House-Senate conferees agreed yesterday in the name of energy conservation to ban decorative gas lights that burn 24 hours a day outside homes and business.

They voted to forbid any new decorative hookups and to require that existing lights be turned off in four years. There are about 4 million such lights flickering beside driveways across the nation.Turning them off is expected to save the equivalent of about 30,000 barrels of oil a day. President Carter is trying to find ways to save a total of 4.5 million barrels a day to reduce dependence on foreign oil.

The legislation contains exemptions for memorial lights, lights of historical significance and commercial uses which conform with the cultural or architectural style of the area. This would permit continued burning of lights at President Kennedy's grave and the Gettysburg battlefield and the French Quarter of New Orleans.

It may also permit continued use of existing lights in old neighborhoods such as Georgetown and Old Town Alexandria.

The outdoor gas light provision is part of the regulatory coal conversion portion of Carter's energy package which the conferees agreed on after 10 days of negotiation.

This is a backup plan to use if a tax on industrial use of oil and natural gas does not prove effective in the effort to push utilities and industry from use of oil and gas to more - abundant coal. This tax is expected to be the big oil-saver in Carter's package.

The regulatory provisions agreed to yesterday lay down a general requirement that all new industrial and power plants must be built to use coal. But plants could be exempted for a variety of reasons, such as environmental anti-coal laws or lack of a reliable coal supply at a reasonable price.

The bill also requires that all existing electirc power plants convert from gas to coal by 1990. It does not order plants to switch from oil, but this could be ordered by the Department of Energy.

The bill does not order conversion of existing industrial plants. But it em-powers the department to order conversion, by categories of industry for big plants and on a case-by-case basis for plants burning less than 300 million British thermal units of fuel an hour. In every case, exemptions could be sought.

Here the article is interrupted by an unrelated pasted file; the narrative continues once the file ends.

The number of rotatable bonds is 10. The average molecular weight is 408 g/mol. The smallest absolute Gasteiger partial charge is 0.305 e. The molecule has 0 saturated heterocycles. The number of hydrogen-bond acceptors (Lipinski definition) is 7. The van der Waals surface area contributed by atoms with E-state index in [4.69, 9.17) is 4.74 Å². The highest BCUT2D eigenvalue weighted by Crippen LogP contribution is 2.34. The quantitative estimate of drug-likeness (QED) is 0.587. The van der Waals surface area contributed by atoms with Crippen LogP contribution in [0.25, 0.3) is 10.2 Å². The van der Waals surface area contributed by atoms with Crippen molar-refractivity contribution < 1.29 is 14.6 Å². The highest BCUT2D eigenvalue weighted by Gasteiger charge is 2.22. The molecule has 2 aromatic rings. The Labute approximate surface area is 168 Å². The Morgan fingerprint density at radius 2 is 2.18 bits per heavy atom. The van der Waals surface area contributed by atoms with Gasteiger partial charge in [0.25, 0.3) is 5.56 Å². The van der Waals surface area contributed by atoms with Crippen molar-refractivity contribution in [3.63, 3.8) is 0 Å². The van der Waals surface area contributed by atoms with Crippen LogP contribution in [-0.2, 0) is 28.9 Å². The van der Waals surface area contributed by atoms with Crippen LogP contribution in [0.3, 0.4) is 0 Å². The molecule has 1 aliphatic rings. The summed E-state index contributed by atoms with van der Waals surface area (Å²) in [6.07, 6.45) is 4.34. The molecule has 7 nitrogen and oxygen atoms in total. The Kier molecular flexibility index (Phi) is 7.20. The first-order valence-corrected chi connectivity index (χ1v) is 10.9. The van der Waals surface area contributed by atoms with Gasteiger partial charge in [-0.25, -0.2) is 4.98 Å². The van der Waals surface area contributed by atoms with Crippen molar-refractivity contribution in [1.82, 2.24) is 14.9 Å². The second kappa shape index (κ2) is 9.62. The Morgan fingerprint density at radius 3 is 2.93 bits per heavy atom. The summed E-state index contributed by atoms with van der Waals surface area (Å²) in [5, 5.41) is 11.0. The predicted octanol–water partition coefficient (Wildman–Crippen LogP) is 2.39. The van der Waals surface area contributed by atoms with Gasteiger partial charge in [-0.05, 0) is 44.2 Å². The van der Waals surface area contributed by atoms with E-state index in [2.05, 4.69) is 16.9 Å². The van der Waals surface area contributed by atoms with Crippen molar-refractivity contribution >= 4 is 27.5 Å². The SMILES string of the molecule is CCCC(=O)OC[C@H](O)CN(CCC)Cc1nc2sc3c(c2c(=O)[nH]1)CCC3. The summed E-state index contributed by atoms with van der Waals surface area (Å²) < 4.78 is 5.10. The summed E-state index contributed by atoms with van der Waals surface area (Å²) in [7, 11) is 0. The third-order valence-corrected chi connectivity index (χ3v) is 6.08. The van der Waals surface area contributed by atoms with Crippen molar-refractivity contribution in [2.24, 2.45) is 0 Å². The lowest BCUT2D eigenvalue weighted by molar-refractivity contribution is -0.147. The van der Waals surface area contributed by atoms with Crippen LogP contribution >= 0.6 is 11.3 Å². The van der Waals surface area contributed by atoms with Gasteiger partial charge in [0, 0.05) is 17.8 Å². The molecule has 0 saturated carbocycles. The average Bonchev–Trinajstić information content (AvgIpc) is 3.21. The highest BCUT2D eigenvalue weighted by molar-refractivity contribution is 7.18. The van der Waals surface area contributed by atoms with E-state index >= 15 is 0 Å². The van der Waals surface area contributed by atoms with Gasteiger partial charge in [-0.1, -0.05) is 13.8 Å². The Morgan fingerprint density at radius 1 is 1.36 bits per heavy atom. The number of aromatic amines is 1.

The bill authorizes $800 million in low-interest loans over two years to help power plants install air pollution control devices to reduce pollutants from coal. It also provides $180 million to help provide public facilities in mining towns whose populations are greatly increased by the expected coal boom.

In four weeks, the energy conferees have agreed on only the two least controversial parts of the energy program coal conversion and general conservation, such as ordering local utilities to help customers insulate their homes and requiring energy standards for major home appliances.

They now move to three highly controversial areas - taxes, electric utility rate structures and natural gas pricing - where the House and Senate bills are diametrically opposed. The House approved most of Carter's proposals, while the Senate rejected most of them.

A separate conference of members from the two tax-writing committees has split off from the main body and is to begin taking tentative votes next week on the home insulation tax credtis and taxes on crude oil, low-mileage cars and industrial use of oil and gas.

The House approved all of them. The Senate approved the home insualtion credit and a modified use tax and rejected the other two. Tax decisions will have to ratified by the full conference of members from tax and non-tax committees.

Conferees on the non-tax part of the bill are to start work Monday on Carter's plan to force local utilities to revise their rate structures to save energy - for example, charging lower rates for running a disrgy - for example, charging lower rates for running a dishwasher at off-peak hours.